Samsung 840 Pro - Trim

Discussion in 'Mac Pro' started by xWhiplash, Feb 17, 2014.

  1. xWhiplash macrumors 65816

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    #1
    I have a Crucial M4 128GB WITHOUT trim at the moment. I have been running them for over a year with no issues.

    However, I do have Bootcamp going on a DIFFERENT SSD, is Windows taking care of the OS X drive whenever I boot to my Windows? I am not sure how trim works. Does trim only work when you write to the disk? Or does just having the drive recognized in Windows 8 running trim in the background?

    I have purchased the Samsung 840 Pro 256GB for a replacement. Do I need to enable trim for my new SSD?
     
  2. Gav Mack macrumors 68020

    Gav Mack

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    #2
    You should enable trim if your version of OSX supports it. Think you said on the power cut post you had 10.6.8 so you will need to find trim enabler 1.0. Your M4 will probably need garbage collection so after enabling it and rebooting disable energy saver and leave it running overnight.

    Windows will manage trim on its NTFS volume fine but will not manage HFS+ partitions.
     
  3. xWhiplash thread starter macrumors 65816

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    #3
    I have not noticed any performance issues on my Crucial M4 since when I purchased it and trim has never been enabled.

    I am running Mavericks.
     
  4. Gav Mack macrumors 68020

    Gav Mack

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    #4
    With mavericks just download and run the latest trim enabler app. The later versions of M4 firmware run fine with trim enabled with OSX, it was just the early revisions of M4 firmware they had problems with the Mac and trim.

    Unless the drive runs over 80% full degradation when not running trim is that noticeable, it's a gradual decline in performance. After the drive has had garbage collection though if never been done before you should definitely notice the difference!
     
  5. xWhiplash thread starter macrumors 65816

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    #5
    I always keep mine about 50% full, MAYBE 70% in some cases. I try to avoid getting it to 80% full though.
     
  6. Cindori macrumors 68040

    Cindori

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    #6
  7. hfg macrumors 68040

    hfg

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    #7
    Hi Cindori .... perhaps you would know.

    I recently used Mavericks DiskUtility to "Repair Disk" on a SSD. At the very end of the status messages, it said it was "Trimming unused blocks" just before it finished. Is that performing a forced Trim to reset all of the blocks, in effect "clearing" a empty SSD making it ready for full speed reuse? I think it only showed up when repairing the logical drive, not the top physical drive in DiskUtility.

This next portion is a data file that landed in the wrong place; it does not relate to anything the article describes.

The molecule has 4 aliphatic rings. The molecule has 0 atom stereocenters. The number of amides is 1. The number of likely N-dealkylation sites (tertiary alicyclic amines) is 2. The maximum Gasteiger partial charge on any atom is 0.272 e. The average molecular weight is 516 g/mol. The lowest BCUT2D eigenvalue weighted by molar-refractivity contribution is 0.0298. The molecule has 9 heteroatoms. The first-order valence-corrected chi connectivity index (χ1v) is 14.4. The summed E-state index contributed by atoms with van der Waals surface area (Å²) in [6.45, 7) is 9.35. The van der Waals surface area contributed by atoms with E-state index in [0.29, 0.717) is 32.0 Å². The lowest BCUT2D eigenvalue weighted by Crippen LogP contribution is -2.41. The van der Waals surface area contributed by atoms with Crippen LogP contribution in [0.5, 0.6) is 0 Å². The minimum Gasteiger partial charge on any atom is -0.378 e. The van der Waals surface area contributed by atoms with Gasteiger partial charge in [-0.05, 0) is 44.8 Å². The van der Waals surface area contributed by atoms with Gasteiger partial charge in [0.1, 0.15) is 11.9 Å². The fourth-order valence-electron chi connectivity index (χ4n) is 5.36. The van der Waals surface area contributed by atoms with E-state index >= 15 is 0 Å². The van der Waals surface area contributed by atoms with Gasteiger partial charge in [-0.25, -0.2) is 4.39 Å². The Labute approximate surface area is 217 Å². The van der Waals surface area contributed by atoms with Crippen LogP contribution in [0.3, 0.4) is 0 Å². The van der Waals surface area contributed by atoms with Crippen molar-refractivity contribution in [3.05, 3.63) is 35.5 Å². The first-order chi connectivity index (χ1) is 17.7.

I have never noticed this message before ... perhaps a quiet update to the latest version?


    Thanks! :)
     
  8. Gav Mack macrumors 68020

    Gav Mack

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    #8
    Cindori - any chance of telling me where trim enabler 1.0 is on your site for snow leopard. Save me emailing or dropbox'ing my copy if I could send a link!
     
  9. Cindori macrumors 68040

    Cindori

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    #9
    This has always been done, but I was not aware you could view the message in Disk Utility now in Mavericks. Previous OSX required booting into single user mode and running fsck manually. It is indeed the Trim command but I'm not so sure it can be described as clearing all of the SSD. For that purpose the Erase Free Space feature might work better. This will (theoretically) make sure your SSD is trimmed, but leave your data intact.

    You don't need 1.0, the 2.2 version is the latest version which still works on 10.6.8. There's a link on the software page, just below the Download/Buy buttons:

    http://www.cindori.org/software/trimenabler/
     
  10. Studio K macrumors 6502

    Studio K

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    #10
    From where did you run the Disk Repair? Was it another SSD or HDD?
     
  11. hfg macrumors 68040

    hfg

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    #11
    I ran DiskUtility from the OS X boot SSD on a MacMini and iMac and was cleaning off several external SSDs using a portable Thunderbolt enclosure. These SSDs had been used for testing external Windows boot and OS X and I ran the disk repair simply to be sure they were in good condition to reuse (they were Samsung 840 Pros and some OWC units).